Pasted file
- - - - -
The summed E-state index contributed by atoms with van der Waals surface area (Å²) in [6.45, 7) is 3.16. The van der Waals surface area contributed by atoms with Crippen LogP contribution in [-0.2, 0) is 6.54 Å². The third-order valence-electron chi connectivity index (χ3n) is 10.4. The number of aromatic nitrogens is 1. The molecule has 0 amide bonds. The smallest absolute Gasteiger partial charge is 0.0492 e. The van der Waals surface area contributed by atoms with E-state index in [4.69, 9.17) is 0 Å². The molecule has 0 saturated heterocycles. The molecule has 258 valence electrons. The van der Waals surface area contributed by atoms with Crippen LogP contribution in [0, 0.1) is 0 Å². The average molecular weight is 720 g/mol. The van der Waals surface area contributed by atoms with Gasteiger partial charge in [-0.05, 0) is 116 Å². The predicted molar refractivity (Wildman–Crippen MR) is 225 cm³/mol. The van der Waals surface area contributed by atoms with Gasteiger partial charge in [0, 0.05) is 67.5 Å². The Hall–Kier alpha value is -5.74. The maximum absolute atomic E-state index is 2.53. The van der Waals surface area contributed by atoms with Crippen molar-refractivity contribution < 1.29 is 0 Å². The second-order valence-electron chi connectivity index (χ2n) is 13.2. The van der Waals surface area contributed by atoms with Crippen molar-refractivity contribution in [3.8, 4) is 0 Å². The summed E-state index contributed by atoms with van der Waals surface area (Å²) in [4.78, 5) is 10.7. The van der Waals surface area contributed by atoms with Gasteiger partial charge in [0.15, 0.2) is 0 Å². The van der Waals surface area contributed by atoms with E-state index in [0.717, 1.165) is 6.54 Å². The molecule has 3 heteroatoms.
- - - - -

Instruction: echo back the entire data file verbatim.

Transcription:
The summed E-state index contributed by atoms with van der Waals surface area (Å²) in [6.45, 7) is 3.16. The van der Waals surface area contributed by atoms with Crippen LogP contribution in [-0.2, 0) is 6.54 Å². The third-order valence-electron chi connectivity index (χ3n) is 10.4. The number of aromatic nitrogens is 1. The molecule has 0 amide bonds. The smallest absolute Gasteiger partial charge is 0.0492 e. The van der Waals surface area contributed by atoms with E-state index in [4.69, 9.17) is 0 Å². The molecule has 0 saturated heterocycles. The molecule has 258 valence electrons. The van der Waals surface area contributed by atoms with Crippen LogP contribution in [0, 0.1) is 0 Å². The average molecular weight is 720 g/mol. The van der Waals surface area contributed by atoms with Gasteiger partial charge in [-0.05, 0) is 116 Å². The predicted molar refractivity (Wildman–Crippen MR) is 225 cm³/mol. The van der Waals surface area contributed by atoms with Gasteiger partial charge in [0, 0.05) is 67.5 Å². The Hall–Kier alpha value is -5.74. The maximum absolute atomic E-state index is 2.53. The van der Waals surface area contributed by atoms with Crippen molar-refractivity contribution < 1.29 is 0 Å². The second-order valence-electron chi connectivity index (χ2n) is 13.2. The van der Waals surface area contributed by atoms with Crippen molar-refractivity contribution in [3.8, 4) is 0 Å². The summed E-state index contributed by atoms with van der Waals surface area (Å²) in [4.78, 5) is 10.7. The van der Waals surface area contributed by atoms with Gasteiger partial charge in [0.15, 0.2) is 0 Å². The van der Waals surface area contributed by atoms with E-state index in [0.717, 1.165) is 6.54 Å². The molecule has 3 heteroatoms.